A Man, A Plan, A Canal – And a Lifetime of Important Infrastructure Projects

June 26, 1967

Civil engineer John G. Claybourn, who made significant contributions to river and harbor improvement projects in a number of countries, died Ann Arbor, Michigan, at the age of 81. He had been born in Albert Lea, Minnesota, in 1886. His uncle Ephraim S. Claybourn was an engineer who played a prominent role in the construction of the Panama Canal; his duties included designing and building drydock shops for that project and serving as superintendent of all of the U.S. government’s floating equipment within the Canal Zone.

John Claybourne c. 1930

John G. Claybourn, who attended the College of Engineering at the University of Minnesota for three years, began work with the Panama Canal’s dredging division in 1914. He steadily rose through the ranks, becoming superintendent of the division in 1921. As superintendent, Claybourn oversaw maintenance work on the canal and in particular the clearance of landslides and acquisition of dredging equipment.

Along with carrying out those duties, Claybourn took the lead in designing the Panamanian town of Gamboa as not only a residential community for various canal employees and their families but also the new base for the dredging division. More than eight decades later, Gamboa continues to serve as the headquarters for that division. Claybourn’s other major contributions to the Panama Canal included devising the plans for the third set of locks for the waterway during the 1930s.

Claybourn remained superintendent of the Panama Canal’s dredging division until 1948. Both during and after his years working at the canal, Claybourn found time to serve as a consultant for several river and harbor improvement projects elsewhere. Starting in 1917, for example, he helped with modernization efforts for the Canal del Dique in Colombia. The other Latin American countries in which he provided expertise on water transportation infrastructure were Costa Rica, Ecuador, Guatemala, and Venezuela.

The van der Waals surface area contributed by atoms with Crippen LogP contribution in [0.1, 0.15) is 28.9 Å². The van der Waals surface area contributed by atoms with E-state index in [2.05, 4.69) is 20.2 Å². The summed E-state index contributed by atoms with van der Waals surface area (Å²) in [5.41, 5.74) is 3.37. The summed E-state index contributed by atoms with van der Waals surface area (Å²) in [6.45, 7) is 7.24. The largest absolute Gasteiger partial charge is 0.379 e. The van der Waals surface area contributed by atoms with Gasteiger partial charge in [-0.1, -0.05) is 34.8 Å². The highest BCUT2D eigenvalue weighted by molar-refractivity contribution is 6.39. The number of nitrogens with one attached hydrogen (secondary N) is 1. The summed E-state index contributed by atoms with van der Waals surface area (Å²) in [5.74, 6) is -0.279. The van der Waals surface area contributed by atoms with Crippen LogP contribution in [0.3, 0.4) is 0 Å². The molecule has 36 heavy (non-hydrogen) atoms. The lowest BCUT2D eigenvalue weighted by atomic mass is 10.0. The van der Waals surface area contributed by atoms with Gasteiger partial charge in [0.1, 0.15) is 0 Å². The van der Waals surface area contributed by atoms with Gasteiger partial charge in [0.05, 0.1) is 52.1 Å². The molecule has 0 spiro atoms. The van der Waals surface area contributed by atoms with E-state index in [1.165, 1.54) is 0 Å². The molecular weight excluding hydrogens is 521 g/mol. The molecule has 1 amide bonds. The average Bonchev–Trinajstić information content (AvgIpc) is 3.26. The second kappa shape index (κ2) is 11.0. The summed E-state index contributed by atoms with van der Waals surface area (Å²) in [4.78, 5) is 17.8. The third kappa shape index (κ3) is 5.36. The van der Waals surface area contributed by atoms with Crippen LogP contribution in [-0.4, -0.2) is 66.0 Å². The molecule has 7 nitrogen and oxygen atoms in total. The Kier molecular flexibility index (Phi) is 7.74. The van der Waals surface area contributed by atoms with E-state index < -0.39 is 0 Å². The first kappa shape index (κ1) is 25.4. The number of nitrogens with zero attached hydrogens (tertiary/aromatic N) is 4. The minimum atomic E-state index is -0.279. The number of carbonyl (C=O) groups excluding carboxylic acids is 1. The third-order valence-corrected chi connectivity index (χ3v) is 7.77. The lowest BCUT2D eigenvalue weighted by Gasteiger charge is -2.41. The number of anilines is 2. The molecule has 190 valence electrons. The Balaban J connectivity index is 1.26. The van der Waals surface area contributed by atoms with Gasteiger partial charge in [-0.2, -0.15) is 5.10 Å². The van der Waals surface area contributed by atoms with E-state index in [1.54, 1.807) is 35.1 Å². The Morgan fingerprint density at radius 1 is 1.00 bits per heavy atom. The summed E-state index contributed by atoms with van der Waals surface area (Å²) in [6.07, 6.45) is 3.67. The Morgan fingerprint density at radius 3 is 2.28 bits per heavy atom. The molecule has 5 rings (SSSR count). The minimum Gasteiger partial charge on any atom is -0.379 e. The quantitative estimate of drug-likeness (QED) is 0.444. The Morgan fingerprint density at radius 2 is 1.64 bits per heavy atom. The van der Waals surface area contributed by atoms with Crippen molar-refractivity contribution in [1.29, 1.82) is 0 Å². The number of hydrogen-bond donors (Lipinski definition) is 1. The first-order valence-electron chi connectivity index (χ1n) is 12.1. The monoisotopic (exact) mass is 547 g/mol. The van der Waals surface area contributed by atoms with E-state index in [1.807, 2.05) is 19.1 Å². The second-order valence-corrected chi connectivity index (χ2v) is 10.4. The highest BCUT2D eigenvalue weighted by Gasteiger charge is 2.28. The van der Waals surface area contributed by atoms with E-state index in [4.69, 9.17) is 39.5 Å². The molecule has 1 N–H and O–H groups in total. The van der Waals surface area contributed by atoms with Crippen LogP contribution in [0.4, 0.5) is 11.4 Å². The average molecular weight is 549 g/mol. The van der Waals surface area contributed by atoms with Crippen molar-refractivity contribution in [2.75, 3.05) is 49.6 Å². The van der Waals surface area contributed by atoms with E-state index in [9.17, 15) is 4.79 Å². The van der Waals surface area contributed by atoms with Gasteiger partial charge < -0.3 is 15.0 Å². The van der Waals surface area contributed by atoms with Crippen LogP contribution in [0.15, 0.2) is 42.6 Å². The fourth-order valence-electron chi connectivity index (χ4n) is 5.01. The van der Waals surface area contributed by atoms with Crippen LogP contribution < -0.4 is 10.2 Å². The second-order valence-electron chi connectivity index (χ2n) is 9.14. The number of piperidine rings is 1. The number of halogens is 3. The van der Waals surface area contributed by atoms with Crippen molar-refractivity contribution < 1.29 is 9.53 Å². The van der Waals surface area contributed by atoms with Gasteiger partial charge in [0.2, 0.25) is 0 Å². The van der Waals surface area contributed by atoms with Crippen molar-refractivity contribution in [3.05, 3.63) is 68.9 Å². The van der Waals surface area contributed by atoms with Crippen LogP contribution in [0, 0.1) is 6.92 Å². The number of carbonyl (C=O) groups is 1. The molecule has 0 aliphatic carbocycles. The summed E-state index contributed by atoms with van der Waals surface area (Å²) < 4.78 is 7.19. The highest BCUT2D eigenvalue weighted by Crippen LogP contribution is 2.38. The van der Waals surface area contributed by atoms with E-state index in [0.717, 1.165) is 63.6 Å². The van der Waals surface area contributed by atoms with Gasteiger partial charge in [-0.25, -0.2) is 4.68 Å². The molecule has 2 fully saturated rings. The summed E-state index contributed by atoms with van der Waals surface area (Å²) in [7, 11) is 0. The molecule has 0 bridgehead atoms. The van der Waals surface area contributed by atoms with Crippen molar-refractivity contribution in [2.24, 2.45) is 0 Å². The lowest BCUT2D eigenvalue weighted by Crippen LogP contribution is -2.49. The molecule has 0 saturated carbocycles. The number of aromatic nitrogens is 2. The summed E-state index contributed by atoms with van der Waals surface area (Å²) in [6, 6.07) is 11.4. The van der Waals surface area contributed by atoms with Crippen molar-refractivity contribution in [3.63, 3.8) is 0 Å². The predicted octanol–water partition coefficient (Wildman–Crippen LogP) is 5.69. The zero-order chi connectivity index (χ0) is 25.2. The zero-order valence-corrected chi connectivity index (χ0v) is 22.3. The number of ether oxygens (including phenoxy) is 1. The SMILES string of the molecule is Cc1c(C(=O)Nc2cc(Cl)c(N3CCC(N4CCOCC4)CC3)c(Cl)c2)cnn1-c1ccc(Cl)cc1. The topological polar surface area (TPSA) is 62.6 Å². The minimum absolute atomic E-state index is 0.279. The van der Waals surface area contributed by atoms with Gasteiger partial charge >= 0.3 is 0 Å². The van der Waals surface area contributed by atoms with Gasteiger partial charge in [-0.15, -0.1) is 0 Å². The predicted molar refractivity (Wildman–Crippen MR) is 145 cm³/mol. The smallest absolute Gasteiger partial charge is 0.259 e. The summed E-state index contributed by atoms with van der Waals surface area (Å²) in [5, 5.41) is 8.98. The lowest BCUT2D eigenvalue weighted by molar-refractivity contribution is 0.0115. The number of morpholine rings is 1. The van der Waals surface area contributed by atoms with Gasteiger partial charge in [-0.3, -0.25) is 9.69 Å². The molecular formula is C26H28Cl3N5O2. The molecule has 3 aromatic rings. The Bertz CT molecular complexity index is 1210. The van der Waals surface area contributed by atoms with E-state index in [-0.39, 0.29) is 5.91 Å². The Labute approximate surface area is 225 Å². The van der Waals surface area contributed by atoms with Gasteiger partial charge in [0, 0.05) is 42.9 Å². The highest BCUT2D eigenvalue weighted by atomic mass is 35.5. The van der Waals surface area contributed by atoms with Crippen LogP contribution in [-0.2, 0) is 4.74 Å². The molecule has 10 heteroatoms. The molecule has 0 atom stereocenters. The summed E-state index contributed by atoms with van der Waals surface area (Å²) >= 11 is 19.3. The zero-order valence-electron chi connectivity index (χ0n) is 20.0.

In the early 1950s, Claybourn traveled well beyond the Western Hemisphere to assist with efforts to rebuild infrastructure in Burma (also known as Myanmar) that had been severely damaged a few years earlier during World War II. Claybourn helped restore the transportation network on the Southeast Asian country’s Irrawaddy River and develop the Dalla Dockyards area near the city of Rangoon (present-day Yangon).

Claybourn wrote several books concerning his work on behalf of the Panama Canal. In addition, an extensive range of his papers on the Panama Canal and other projects are now part of the collection of the Bentley Historical Library at the University of Michigan.

For more information on John G. Claybourn, please check out https://en.wikipedia.org/wiki/John_G._Claybourn.

Information on the collection of his papers housed in the Bentley Historical Library at the University of Michigan is available at https://quod.lib.umich.edu/b/bhlead/umich-bhl-85953?view=text.

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